Henry, Arnold Kirkpatrick (1886–1962), surgeon and anatomist, was born 3 February 1886 at 37 Lower Baggot Street, Dublin, son of Richard Henry, physician, and Annie Louisa Henry (née Kirkpatrick). He was educated at Aravon preparatory school, Bray, Co. Wicklow, and later in England at Trent College near Nottingham, before entering TCD to study medicine; he graduated MB, B.Ch., BAO in 1911 and proceeded FRCSI in 1914. At the outbreak of the first world war he served as a surgeon in the Serbian army, taking with him as his assistant his wife, Dorothy Milne, who was also a surgeon. When Serbia was invaded by the Germans in 1916 they escaped to England, where Henry joined the RAMC. Not content with his posting to India, he resigned his commission and joined the French army medical service, serving as a surgeon with the rank of médecin-majeur for the remainder of the war (1917–19). For his services he was made a chevalier of the Légion d'honneur (1918) and a member of the Order of St Sava by the French and Serbian governments respectively.
After the war Henry joined the staff of the Richmond Hospital, Dublin (1920) as assistant surgeon, at the same time editing the Irish Journal of Medical Science. He resigned from both appointments when he was made professor of surgery at the University of Cairo, Egypt (1925). There he joined Roy Dobbin, professor of obstetrics, and William O'Farrell, professor of pathology, both graduates from Dublin. He taught at Cairo with distinction for eleven years and was made a commander of the Order of the Nile by the Egyptian government (1936) in recognition of his contribution to his subject and the university. After leaving Egypt he took up a post as reader in surgery at the newly established postgraduate medical school at Hammersmith, London, where he was a popular teacher and contributed greatly to the academic standing of the department. He resigned in 1943 to devote his time to writing, in particular to a new edition of his original work on surgical exposures, Exposure of the long bones (1927), republished in 1945 as Extensile exposure applied to limb surgery and also translated into Spanish. He returned to Ireland in 1947 when he was made professor of anatomy at the RCSI (1947–59); he was particularly happy in this his final appointment, and he wrote a second surgical textbook, The hinge graft or ginglymus implant (1950). His memory is honoured in the college by the annual A. K. Henry lecture; during his tenure he planned and organised the construction of a student restaurant, which was named for him. He was made emeritus professor of anatomy at the RCSI in 1960 following his retirement.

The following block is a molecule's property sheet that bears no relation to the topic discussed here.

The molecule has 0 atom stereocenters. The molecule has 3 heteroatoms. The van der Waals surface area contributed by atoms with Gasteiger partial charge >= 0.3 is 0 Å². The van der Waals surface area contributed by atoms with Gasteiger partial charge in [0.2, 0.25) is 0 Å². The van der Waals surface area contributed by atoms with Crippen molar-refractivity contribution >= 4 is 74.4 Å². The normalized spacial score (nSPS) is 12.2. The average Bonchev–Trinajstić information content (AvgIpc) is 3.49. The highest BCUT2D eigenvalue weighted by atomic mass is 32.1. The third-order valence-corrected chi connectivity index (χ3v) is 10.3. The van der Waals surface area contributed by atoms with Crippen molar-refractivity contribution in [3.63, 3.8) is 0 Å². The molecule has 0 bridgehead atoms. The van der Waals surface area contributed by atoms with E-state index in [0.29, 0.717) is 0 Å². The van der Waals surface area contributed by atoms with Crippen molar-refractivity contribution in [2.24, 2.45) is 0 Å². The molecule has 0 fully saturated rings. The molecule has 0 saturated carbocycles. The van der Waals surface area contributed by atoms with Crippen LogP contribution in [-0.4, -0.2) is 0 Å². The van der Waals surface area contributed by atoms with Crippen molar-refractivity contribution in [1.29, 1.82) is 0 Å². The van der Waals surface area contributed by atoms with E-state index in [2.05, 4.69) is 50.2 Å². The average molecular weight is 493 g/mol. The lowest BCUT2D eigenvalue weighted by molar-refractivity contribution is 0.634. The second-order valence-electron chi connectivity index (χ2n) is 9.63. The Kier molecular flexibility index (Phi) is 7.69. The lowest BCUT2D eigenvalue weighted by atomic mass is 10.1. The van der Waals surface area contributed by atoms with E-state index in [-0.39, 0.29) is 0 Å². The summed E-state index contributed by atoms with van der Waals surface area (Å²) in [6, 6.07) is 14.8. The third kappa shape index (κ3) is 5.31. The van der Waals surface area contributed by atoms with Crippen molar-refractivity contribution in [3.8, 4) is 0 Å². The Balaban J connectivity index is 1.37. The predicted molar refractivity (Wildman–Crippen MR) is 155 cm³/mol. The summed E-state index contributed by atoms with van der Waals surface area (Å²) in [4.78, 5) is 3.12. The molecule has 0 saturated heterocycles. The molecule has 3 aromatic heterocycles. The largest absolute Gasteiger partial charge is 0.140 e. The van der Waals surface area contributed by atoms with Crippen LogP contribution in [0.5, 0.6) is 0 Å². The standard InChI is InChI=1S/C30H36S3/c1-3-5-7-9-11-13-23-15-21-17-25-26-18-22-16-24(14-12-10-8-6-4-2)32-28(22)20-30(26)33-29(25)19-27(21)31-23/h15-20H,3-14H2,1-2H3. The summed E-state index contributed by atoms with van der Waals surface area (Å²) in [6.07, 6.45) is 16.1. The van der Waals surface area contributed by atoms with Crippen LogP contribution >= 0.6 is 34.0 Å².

A distinguished surgical anatomist, Henry gained an international reputation in his subject and is chiefly remembered for his many contributions to the surgical literature, his innovative teaching techniques, and his classic textbook on surgical exposures, which was in use worldwide at the time of his death. His contribution to medical education in Egypt was acknowledged by the University of Cairo when they awarded him an honorary M.Ch. (1936) and made him emeritus professor of clinical surgery. His alma mater later awarded him an honorary M.Ch. (1956), and he held other honours such as fellowship of the Royal Academy of Medicine in Ireland and the Royal Society of Medicine, London. His capacity for hard work and analytical criticism was acknowledged by colleagues, including William Doolin (qv), who succeeded him as editor of the Irish Journal of Medical Science, and he was a fine, if somewhat formal, writer and linguist. A popular teacher, he was a modest man, whose gentleness was ‘unusual in those days of extrovert rumbustious surgeons’ (The Lancet, 811). Highly principled and a perfectionist, he expected the best of everyone and was often distressed by the shortcomings of human nature.
Henry and his wife collaborated on several projects, including an exhibition of anatomical specimens illustrating surgical exposures for a meeting at Dublin of the Association of Surgeons of Great Britain and Ireland in the mid 1920s. They had two children, a son, who followed his father into a career in medicine, and a daughter. Henry died in the night of 5–6 April 1962 at his home, Rosbeg, at Baily, Dublin.